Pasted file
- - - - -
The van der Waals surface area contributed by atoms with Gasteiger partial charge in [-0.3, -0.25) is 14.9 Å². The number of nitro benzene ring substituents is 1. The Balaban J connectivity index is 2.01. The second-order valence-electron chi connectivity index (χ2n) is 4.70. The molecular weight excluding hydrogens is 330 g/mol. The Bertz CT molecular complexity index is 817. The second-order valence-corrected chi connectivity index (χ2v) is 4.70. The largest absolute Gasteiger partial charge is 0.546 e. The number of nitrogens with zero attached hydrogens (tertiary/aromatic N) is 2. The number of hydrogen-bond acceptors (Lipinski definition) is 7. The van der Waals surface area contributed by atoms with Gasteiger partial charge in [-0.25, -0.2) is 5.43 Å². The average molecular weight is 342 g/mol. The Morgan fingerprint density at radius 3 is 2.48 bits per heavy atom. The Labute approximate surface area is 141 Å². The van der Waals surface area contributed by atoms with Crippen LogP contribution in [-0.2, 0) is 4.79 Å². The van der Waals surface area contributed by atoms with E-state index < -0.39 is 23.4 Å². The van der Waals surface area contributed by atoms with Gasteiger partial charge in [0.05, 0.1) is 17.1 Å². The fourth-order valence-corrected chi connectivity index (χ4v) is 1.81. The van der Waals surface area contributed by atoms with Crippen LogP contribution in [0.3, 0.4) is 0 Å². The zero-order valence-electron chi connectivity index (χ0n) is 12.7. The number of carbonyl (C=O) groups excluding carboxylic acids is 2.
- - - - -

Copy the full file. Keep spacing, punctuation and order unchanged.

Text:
The van der Waals surface area contributed by atoms with Gasteiger partial charge in [-0.3, -0.25) is 14.9 Å². The number of nitro benzene ring substituents is 1. The Balaban J connectivity index is 2.01. The second-order valence-electron chi connectivity index (χ2n) is 4.70. The molecular weight excluding hydrogens is 330 g/mol. The Bertz CT molecular complexity index is 817. The second-order valence-corrected chi connectivity index (χ2v) is 4.70. The largest absolute Gasteiger partial charge is 0.546 e. The number of nitrogens with zero attached hydrogens (tertiary/aromatic N) is 2. The number of hydrogen-bond acceptors (Lipinski definition) is 7. The van der Waals surface area contributed by atoms with Gasteiger partial charge in [-0.25, -0.2) is 5.43 Å². The average molecular weight is 342 g/mol. The Morgan fingerprint density at radius 3 is 2.48 bits per heavy atom. The Labute approximate surface area is 141 Å². The van der Waals surface area contributed by atoms with Crippen LogP contribution in [-0.2, 0) is 4.79 Å². The van der Waals surface area contributed by atoms with E-state index < -0.39 is 23.4 Å². The van der Waals surface area contributed by atoms with Gasteiger partial charge in [0.05, 0.1) is 17.1 Å². The fourth-order valence-corrected chi connectivity index (χ4v) is 1.81. The van der Waals surface area contributed by atoms with Crippen LogP contribution in [0.3, 0.4) is 0 Å². The zero-order valence-electron chi connectivity index (χ0n) is 12.7. The number of carbonyl (C=O) groups excluding carboxylic acids is 2.